SQLSaturday #527

Awhile ago, I heard about SQLSaturday.  SQLSaturday is a free one day event held by local SQLPASS (Professional Association for SQL Server) groups.  This event was held in Columbus, OH this past Saturday.  It was a fantastic day and it got me really excited to start doing more business insight (BI), analytics, and database work.

I feel like there are things you know you know, things you know you don’t know, and things you don’t know you don’t know.  SQLSaturday moved many topics from “I didn’t know I didn’t know” to “I know I don’t know”.  What this ultimately means is that I have a long list of things I can look up and learn more about.  I’m really excited!

With SQLSaturday, there are 6 one hour blocks for classes.  During each one hour block, there were 5 different classes/talks that you could choose from.  There were many classes I wanted to go to, but ultimately I chose the following:

It’s OK To Talk To Strangers

This course was taught by Cassandra Faris.  The course gave tips on how to talk to people you meet at conventions and how to build and keep your network.  I’m quite shy, so I knew this would be a great class to start the day off.  There was nothing here that I didn’t already know, but it is good to hear it again.  Cassandra helped motivate me to try harder to talk to people at conventions and I’m excited to start working to make my network stronger.

An Introduction To The Magical World of BIML!

This course was taught by Jonathan Stewart.  I’ll be honest: I didn’t know anything about BIML when I signed up for the class (which is why I signed up for it).  It turns out BIML is an XML based language to programmatically create SSIS packages.  This course showed me lots of things I didn’t know that I didn’t know (and therefore lots of stuff I can look up!).

Microsoft Business Intelligence 2016 – More Love for Your Data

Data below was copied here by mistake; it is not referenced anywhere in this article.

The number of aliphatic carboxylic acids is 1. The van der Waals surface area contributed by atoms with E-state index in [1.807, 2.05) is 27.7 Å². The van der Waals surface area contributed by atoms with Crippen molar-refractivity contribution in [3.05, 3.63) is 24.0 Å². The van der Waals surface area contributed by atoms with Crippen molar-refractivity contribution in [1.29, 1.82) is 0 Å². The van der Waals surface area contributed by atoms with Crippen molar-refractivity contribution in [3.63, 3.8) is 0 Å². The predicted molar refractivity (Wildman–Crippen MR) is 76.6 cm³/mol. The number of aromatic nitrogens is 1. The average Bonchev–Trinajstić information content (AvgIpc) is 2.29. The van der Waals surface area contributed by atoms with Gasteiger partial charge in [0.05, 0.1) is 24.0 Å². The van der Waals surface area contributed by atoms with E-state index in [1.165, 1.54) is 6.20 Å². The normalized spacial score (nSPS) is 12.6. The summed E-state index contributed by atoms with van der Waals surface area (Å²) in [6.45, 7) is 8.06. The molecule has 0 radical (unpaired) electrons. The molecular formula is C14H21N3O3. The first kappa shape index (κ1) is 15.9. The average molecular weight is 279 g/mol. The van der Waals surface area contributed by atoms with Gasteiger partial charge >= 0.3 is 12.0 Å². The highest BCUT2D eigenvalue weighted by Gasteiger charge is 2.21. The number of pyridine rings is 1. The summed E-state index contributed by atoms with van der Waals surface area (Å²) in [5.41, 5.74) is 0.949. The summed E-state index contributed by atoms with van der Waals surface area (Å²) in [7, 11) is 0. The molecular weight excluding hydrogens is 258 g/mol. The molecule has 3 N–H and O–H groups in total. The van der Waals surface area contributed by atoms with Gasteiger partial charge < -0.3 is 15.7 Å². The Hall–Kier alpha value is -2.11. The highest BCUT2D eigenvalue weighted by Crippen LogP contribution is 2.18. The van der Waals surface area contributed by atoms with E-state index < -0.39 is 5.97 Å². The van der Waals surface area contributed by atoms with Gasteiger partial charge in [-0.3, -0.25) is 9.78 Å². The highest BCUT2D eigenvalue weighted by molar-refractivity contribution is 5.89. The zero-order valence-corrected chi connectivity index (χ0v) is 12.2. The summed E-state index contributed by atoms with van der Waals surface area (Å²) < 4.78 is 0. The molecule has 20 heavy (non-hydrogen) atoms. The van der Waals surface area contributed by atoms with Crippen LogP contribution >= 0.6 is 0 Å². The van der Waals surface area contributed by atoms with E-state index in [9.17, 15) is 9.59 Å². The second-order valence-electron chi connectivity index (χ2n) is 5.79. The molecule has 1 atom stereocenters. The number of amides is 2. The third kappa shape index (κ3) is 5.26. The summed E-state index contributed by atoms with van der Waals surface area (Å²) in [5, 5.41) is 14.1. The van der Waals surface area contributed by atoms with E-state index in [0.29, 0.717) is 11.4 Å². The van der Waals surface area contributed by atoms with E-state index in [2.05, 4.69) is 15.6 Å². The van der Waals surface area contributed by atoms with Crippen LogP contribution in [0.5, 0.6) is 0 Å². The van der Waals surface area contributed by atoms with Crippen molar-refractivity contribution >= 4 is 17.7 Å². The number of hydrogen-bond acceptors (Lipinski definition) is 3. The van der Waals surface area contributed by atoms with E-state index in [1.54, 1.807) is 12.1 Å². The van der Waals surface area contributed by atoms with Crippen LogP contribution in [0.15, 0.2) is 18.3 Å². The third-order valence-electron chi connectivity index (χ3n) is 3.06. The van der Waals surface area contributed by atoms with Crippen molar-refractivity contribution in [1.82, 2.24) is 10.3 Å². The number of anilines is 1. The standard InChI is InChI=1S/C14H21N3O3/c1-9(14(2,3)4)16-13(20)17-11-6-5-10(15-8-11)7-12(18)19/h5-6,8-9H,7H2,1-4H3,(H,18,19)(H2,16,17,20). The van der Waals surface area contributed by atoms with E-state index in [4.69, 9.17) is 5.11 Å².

This one was taught by Tamera Clark.  This talk showed what is new with SSRS in 2016.  Since I haven’t used SSRS very much, this course wasn’t as helpful for me.  It is the only one that I wish I wouldn’t have gone to.  Even still, it was good to see some of the features of what SSRS can do!

Why PowerBI? Introducing Microsoft’s New BI Tool

This was probably my favorite of all of the courses.  It was taught by Eugene Meidinger.  He started the course with a little background about himself.  This was exciting to me because his story was pretty similar to my own – he took a job where he ended up teaching himself SQL and BI and it turned out he loved it.  He gave a good introduction to PowerBI and, again, it was great to see some of the features of the software.

(Way Too Much) Fun With Reporting Services

This course was taught by Stacia Varga.  Stacia is sort of the “Queen of SSRS”.  She has written several books on it and is very knowledgeable.  It was cool just to see her working with it, and I’m glad I signed up for this one.  SSRS tends to be looked at as a read only service (it does stand for Reporting Serves).  Stacia built a Words With Friends game with SSRS, which is totally outside the scope of what most people think of when they are using SSRS.  Though this wasn’t my favorite talk, I have a feeling it will be the one that affects me the most.  It is great to see an off the wall way to use something before you use that thing a lot yourself.  I think this talk will keep me open minded about everything SSRS is capable of.

R For The SQL Server Developer

This course was taught by Kevin Feasel.  It was one of my favorite talks.  Kevin did an awesome job showing us R and giving a good idea of all of the powerful things it can do.  I haven’t decided if I will take the time to learn R, since I am pretty efficient with Python, but I’m seriously considering it.

 

I can’t wait to go to another SQLSaturday.  In fact, I signed up for the one in Indy while I was at this one.  I also am motivated and excited to get involved in the local SQL community.  I am feeling really excited about the skills I have taught myself and the skills I am about to learn.

Have questions or suggestions?  Please feel free to comment below or contact me.

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